How to Address a Letter

What to include when addressing a formal letter

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How to Address a Letter?

Despite the growing preference for short messaging services (SMS) and emails nowadays, it is still important to know how to address a letter. Formal letters are still in use in the modern world, especially in formal communications and when sending job applications. Recruiters are interested in hiring candidates who show their capabilities from the first point of contact, which is the cover letter.

How to Address a Letter Example

Therefore, the letter must follow all the rules of professional letter writing, including the sender’s contact information, date, salutations, and recipient’s address. Learning how to address a letter the right way helps the sender stand out from the rest and create a positive impression on the recipient.

Things to Include When Addressing a Formal Letter

When writing a professional or business letter, there are some things that the sender must include in the letter if he/she wants to impress the recipient and expect a response. In knowing how to address a letter, here are some of the things to include:

1. Contact information at the top

When writing a letter, you want the person you are addressing to know who you are, your designation, where you come from, and the address they will use when responding to your letter. The sender’s contact information should be as follows:

  • First line: Full name
  • Second line: Company name
  • Third line: Street address
  • Fourth line: City or town, followed by the state name and zip code. The state name can be abbreviated to its official postal two-letter abbreviation.
  • The address should appear under the sender’s name and should be aligned to the left.
  • If you are writing to someone in another country, put the name of the country in the fourth line.
  • Include an email address and phone number for easier communication.

2. Date

The next step is to write the date on which the letter was sent, and align it to the left or right margin. Spell out the month using letters, and numbers for the day and year. For example, the date can be written as November 15, 2020.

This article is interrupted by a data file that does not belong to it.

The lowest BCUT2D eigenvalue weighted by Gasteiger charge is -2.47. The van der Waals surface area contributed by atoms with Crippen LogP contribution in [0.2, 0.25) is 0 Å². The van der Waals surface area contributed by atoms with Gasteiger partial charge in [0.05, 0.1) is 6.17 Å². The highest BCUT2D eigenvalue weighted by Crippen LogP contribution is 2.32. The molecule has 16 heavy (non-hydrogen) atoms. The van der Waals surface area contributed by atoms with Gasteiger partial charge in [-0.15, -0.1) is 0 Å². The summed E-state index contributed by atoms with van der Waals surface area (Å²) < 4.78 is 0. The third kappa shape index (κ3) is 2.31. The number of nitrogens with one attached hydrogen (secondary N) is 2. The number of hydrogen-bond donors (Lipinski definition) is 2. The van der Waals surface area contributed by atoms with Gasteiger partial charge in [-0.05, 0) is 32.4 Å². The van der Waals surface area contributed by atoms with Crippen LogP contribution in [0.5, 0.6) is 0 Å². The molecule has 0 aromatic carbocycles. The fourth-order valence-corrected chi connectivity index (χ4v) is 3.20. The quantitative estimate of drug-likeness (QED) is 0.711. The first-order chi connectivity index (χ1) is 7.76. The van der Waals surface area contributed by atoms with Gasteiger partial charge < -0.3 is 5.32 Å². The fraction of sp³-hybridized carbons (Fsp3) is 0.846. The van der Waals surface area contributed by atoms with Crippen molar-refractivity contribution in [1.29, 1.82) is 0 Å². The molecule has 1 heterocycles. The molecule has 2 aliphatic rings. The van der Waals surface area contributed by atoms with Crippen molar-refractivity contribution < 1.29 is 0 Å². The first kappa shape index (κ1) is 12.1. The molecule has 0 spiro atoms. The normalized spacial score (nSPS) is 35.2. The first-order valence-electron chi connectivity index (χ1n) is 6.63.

3. Recipient’s Name and Address

This information appears on the left margin below the sender’s address. It includes the name and mailing address of the intended recipient. It essentially tells the recipient that you know him/her, helping create a personalized connection. You should also include the title or degrees that the recipient holds.

For example, if you are writing to an English professor, you should write, “John Jones, Ph.D.” Beneath the name, put the company name on the second line. Write the mailing address of the recipient, starting with the street and city on the third line, and state and zip code on the fourth line. If the recipient is in another country, indicate the name of the country in the fourth line.

4. Salutations

After the recipient’s address, skip one line and write the salutation. The choice of salutation depends on whether or not you know the recipient of the letter. The most widely used salutation is “Dear,” and is recommended if you’ve never met the intended recipient. The salutation is followed by the person’s name and punctuated with a colon or comma.

If you do not know whether the recipient is a man or a woman, it is safe to use “Dear Sir or Madam” followed by a colon. Use “Ms.” in the salutation if the recipient is a woman and you do not know her marital status. The same applies to professional titles such as Dr., Professor, and Honorable. Examples of salutations include:

  • Dear Mr. Jones
  • Dear Ms. Jones
  • Dear Dr. John
  • Dear Professor Markle

How to Find a Contact Person

Another thing to note when learning how to address a letter is to know the name of the intended recipient. Even though it is not mandatory to know the recipient’s name, addressing the recipient using their name demonstrates personal initiative on the part of the sender.

It is especially important when sending a letter to a recruiter in response to a job advert. Spending some extra time researching the right name of the recipient speaks well for the sender, and helps them stand out from the competition.

1. Ask around

One of the ways that you can use is to ask around. Start by asking colleagues and close friends the best person to talk to, especially when applying for a job. Try to get the phone number and mailing address of the specific person.

Also, you can call the company’s receptionist or customer care person to ask for the name and contact information of the hiring manager or the person conducting the recruitment for advertised positions.

2. Find contact information on the internet

If you still can’t get the right contact information of the hiring person, do extra research online to find out the company’s personnel and their contact information. Start by visiting the About Us section on the company’s website to see if they’ve included the HR manager’s name on the list of the company’s management team. The other option is to visit the LinkedIn profile of the company to get the HR manager’s contact information or a connection to the person you’re looking for.

Thank you for reading CFI’s guide on how to address a letter. To keep learning and advancing your career, the following resources will be helpful:

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